You have a job interview in 20 minutes and you are in a hurry to arrive at your application in time. To make matters even more stressful, there are many routes to your destination, but you have no idea which one to select. Luckily, you have access to a navigation system that can help you in your route selection process. After inserting your desired destination, your device prompts you to choose a route selection criterium. Surely, you tell your navigation system to select the fastest route. After all, it is the fastest route that is most likely to get you to your destination in time, right?
This may not always be the case. The travel time of your trip depends on many uncertain factors. For example, on your way to your job interview, you may get stuck in a traffic jam because of an accident, which will drastically increase your travel time. One could also think of smaller hindrances, such as having to wait for a bridge that is opening or repeatedly having to stop for red lights. Some routes will be more likely to cause delays than others. These routes bear a higher risk related to the travel time.
Since travel times are not fixed upon departure, it is important to realise that the fastest route suggested by your navigation system is only the fastest route in expectation. It may be the case that this route consists of roads that are likely to cause delays. As a result, the actual travel time corresponding to this route could be very uncertain. It is because of this uncertainty that the fastest route may not always be the most desirable route. Fortunately, there is a way to determine your most desirable route mathematically.
This is where probability distributions come in. A probability distribution is a mathematical function that describes the likelihood of the actual outcomes of an uncertain event. Specifically, in case of travel times, a probability distribution describes the probabilities of the actual travel times corresponding to a route.
As a simple example, suppose there are only two possible routes to your job interview. Route 1 takes with certainty 20 minutes to traverse, whereas Route 2 has a shorter travel time of only 18 minutes. However, on Route 2, there is a 10% chance that you have to wait for an open bridge, causing a 4 minute delay. The probability distributions of these routes are shown in Figure 1.
Of course, the probability distributions in Figure 1 do not give an accurate representation of the real world. It seems unrealistic to assume that a travel time can only equal a few distinct values. In fact, the number of possible travel times may be so many such that every travel time has a probability of 0% of occurring. As a consequence, the probability distribution will not contain any useful information.
This gives rise to probability density functions. These functions describe the relative likelihood of the actual travel times, while the absolute likelihood for a particular travel time is 0. Two examples of probability densities can be found in Figure 2.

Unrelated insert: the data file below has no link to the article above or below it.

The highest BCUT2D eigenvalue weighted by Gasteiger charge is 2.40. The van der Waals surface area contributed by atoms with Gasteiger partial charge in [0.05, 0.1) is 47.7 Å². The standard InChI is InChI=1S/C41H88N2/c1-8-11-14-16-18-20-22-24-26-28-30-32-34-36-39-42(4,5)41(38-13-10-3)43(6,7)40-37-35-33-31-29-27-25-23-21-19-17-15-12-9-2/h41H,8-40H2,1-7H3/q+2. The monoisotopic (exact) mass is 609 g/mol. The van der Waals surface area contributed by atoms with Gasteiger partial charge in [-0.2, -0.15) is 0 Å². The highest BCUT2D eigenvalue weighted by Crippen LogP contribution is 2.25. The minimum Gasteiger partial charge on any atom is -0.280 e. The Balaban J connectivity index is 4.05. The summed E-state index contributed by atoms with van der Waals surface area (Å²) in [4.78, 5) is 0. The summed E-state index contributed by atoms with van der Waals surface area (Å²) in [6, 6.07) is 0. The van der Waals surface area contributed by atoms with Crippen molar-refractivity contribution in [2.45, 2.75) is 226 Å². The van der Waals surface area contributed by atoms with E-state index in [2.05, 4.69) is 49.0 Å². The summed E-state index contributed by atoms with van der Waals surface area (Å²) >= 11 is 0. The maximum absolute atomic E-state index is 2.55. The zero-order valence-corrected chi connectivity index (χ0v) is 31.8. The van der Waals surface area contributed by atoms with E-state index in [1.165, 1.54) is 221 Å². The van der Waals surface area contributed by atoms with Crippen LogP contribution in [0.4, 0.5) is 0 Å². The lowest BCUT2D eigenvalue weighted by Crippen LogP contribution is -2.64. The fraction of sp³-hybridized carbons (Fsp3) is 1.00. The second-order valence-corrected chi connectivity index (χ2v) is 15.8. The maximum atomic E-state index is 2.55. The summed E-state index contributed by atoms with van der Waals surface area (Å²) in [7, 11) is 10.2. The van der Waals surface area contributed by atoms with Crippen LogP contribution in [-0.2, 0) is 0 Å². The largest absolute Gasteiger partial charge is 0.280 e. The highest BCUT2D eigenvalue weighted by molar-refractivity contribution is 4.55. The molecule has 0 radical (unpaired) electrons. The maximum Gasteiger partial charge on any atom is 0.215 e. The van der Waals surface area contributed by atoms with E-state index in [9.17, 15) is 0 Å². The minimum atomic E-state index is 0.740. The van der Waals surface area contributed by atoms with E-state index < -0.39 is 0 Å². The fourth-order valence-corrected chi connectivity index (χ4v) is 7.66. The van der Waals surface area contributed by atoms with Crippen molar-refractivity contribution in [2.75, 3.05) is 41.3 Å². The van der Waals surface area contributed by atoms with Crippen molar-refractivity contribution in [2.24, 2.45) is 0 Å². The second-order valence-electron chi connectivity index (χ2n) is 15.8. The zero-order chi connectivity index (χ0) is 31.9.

Relative versus absolute likelihoods
As said before, the absolute likelihood for a particular travel time is 0. For example, your travel time will never be exactly equal to 17 minutes. But, the probability that your travel time is between 17 minutes and 17 minutes and 1 second is quantifiable and non-zero. This probability can be estimated using the value of the probability density function at the point 17 minutes. For the probability density on the left this probability is equal to while for the probability density on the right this probability is equal to . The probability density can be interpreted as the relative likelihood that the travel time is close to 17 minutes.
Probability density functions can also say how much more likely some outcome is compared to another outcome. For example, in the probability density on the left, the value around 15 minutes is 0.20 and the value around 20 minutes is approximately 0.01. Hence in this probability density it is more likely to have a travel time close to 15 minutes than a travel time close to 20 minutes.
Choosing the best route
Routes that are expected to have a short travel time will have a probability density that is centred around a relatively low value. Unreliable routes, i.e. routes on which there is high uncertainty about the travel time, will have a probability density that is more spread.
As an example, suppose you get to choose between two more routes for which the travel times have probability densities as in Figure 2, where the travel times of Route 3 and Route 4 are denoted by and . Since the probability density of is centred around a lower value, Route 4 has a lower expected travel time compared to Route 3. Consequently, if you ask your navigation system for the fastest route, it will recommend Route 4.
Having access to the probability densities means that it is possible to explicitly compute the probabilities of in time arrival. This is done by integrating the probability densities over the travel times that lead to in time arrival. If and denote the probability densities of and , then the probability that you arrive within 20 minutes at your job interview is given by
It is remarkable that Route 4 has a lower mean travel time compared to Route 3, but at the same time this route is more likely to take more than 20 minutes to traverse. You may want to verify yourself that we find the same phenomenon for Route 1 and Route 2 in Figure 1.
It turns out that if you want to maximise the probability of arriving at your job interview within 20 minutes, the expected fastest route, which is the route that will be suggested by a navigation system, is not your best option!
The featured image of this article is due to waldryano and is taken from Pixabay.